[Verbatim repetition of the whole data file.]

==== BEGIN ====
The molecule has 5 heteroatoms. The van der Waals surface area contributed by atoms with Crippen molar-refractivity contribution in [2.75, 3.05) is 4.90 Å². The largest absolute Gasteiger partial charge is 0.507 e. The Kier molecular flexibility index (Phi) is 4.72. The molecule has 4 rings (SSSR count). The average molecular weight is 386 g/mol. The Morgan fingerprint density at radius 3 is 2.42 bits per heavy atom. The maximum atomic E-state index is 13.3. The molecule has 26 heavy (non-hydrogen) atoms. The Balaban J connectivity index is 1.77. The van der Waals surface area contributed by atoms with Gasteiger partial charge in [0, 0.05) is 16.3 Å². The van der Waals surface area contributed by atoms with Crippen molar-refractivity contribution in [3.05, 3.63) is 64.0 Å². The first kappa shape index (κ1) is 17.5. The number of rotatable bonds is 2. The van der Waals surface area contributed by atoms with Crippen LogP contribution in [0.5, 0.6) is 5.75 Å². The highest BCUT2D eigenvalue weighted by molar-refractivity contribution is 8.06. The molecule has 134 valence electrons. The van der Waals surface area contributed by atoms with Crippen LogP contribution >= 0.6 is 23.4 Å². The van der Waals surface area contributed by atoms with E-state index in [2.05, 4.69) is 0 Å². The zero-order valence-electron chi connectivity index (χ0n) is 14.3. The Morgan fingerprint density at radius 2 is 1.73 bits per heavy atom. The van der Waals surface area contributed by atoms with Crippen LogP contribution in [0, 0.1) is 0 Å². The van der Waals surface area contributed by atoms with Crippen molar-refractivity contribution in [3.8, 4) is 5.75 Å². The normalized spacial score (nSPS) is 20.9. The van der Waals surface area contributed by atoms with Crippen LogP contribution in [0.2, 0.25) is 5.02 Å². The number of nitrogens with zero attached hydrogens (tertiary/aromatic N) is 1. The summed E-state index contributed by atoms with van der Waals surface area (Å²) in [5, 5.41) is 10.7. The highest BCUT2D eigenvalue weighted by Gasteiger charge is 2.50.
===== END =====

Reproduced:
The molecule has 5 heteroatoms. The van der Waals surface area contributed by atoms with Crippen molar-refractivity contribution in [2.75, 3.05) is 4.90 Å². The largest absolute Gasteiger partial charge is 0.507 e. The Kier molecular flexibility index (Phi) is 4.72. The molecule has 4 rings (SSSR count). The average molecular weight is 386 g/mol. The Morgan fingerprint density at radius 3 is 2.42 bits per heavy atom. The maximum atomic E-state index is 13.3. The molecule has 26 heavy (non-hydrogen) atoms. The Balaban J connectivity index is 1.77. The van der Waals surface area contributed by atoms with Gasteiger partial charge in [0, 0.05) is 16.3 Å². The van der Waals surface area contributed by atoms with Crippen molar-refractivity contribution in [3.05, 3.63) is 64.0 Å². The first kappa shape index (κ1) is 17.5. The number of rotatable bonds is 2. The van der Waals surface area contributed by atoms with Crippen LogP contribution in [0.5, 0.6) is 5.75 Å². The highest BCUT2D eigenvalue weighted by molar-refractivity contribution is 8.06. The molecule has 134 valence electrons. The van der Waals surface area contributed by atoms with Crippen LogP contribution >= 0.6 is 23.4 Å². The van der Waals surface area contributed by atoms with E-state index in [2.05, 4.69) is 0 Å². The zero-order valence-electron chi connectivity index (χ0n) is 14.3. The Morgan fingerprint density at radius 2 is 1.73 bits per heavy atom. The van der Waals surface area contributed by atoms with Crippen LogP contribution in [0, 0.1) is 0 Å². The van der Waals surface area contributed by atoms with Crippen molar-refractivity contribution in [3.8, 4) is 5.75 Å². The normalized spacial score (nSPS) is 20.9. The van der Waals surface area contributed by atoms with Crippen LogP contribution in [0.2, 0.25) is 5.02 Å². The number of nitrogens with zero attached hydrogens (tertiary/aromatic N) is 1. The summed E-state index contributed by atoms with van der Waals surface area (Å²) in [5, 5.41) is 10.7. The highest BCUT2D eigenvalue weighted by Gasteiger charge is 2.50.